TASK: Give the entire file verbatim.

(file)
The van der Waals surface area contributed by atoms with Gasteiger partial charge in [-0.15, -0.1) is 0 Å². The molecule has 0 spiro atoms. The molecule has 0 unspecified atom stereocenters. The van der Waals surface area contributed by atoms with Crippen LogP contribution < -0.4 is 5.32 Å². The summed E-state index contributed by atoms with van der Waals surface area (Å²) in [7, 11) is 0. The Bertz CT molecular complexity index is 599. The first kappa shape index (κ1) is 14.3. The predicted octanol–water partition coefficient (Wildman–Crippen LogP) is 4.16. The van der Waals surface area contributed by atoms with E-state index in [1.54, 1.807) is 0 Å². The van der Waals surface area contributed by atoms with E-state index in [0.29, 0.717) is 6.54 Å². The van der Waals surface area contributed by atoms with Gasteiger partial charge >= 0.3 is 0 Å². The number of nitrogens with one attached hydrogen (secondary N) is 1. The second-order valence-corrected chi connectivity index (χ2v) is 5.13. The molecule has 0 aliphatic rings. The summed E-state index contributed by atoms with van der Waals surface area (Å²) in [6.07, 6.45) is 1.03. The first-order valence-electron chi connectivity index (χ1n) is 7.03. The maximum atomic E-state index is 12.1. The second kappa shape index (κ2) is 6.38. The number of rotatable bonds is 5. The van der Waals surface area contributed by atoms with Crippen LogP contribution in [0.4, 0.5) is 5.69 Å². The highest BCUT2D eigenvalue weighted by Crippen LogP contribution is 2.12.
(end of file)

The van der Waals surface area contributed by atoms with Gasteiger partial charge in [-0.15, -0.1) is 0 Å². The molecule has 0 spiro atoms. The molecule has 0 unspecified atom stereocenters. The van der Waals surface area contributed by atoms with Crippen LogP contribution < -0.4 is 5.32 Å². The summed E-state index contributed by atoms with van der Waals surface area (Å²) in [7, 11) is 0. The Bertz CT molecular complexity index is 599. The first kappa shape index (κ1) is 14.3. The predicted octanol–water partition coefficient (Wildman–Crippen LogP) is 4.16. The van der Waals surface area contributed by atoms with E-state index in [1.54, 1.807) is 0 Å². The van der Waals surface area contributed by atoms with E-state index in [0.29, 0.717) is 6.54 Å². The van der Waals surface area contributed by atoms with Gasteiger partial charge >= 0.3 is 0 Å². The number of nitrogens with one attached hydrogen (secondary N) is 1. The second-order valence-corrected chi connectivity index (χ2v) is 5.13. The molecule has 0 aliphatic rings. The summed E-state index contributed by atoms with van der Waals surface area (Å²) in [6.07, 6.45) is 1.03. The first-order valence-electron chi connectivity index (χ1n) is 7.03. The maximum atomic E-state index is 12.1. The second kappa shape index (κ2) is 6.38. The number of rotatable bonds is 5. The van der Waals surface area contributed by atoms with Crippen LogP contribution in [0.4, 0.5) is 5.69 Å². The highest BCUT2D eigenvalue weighted by Crippen LogP contribution is 2.12.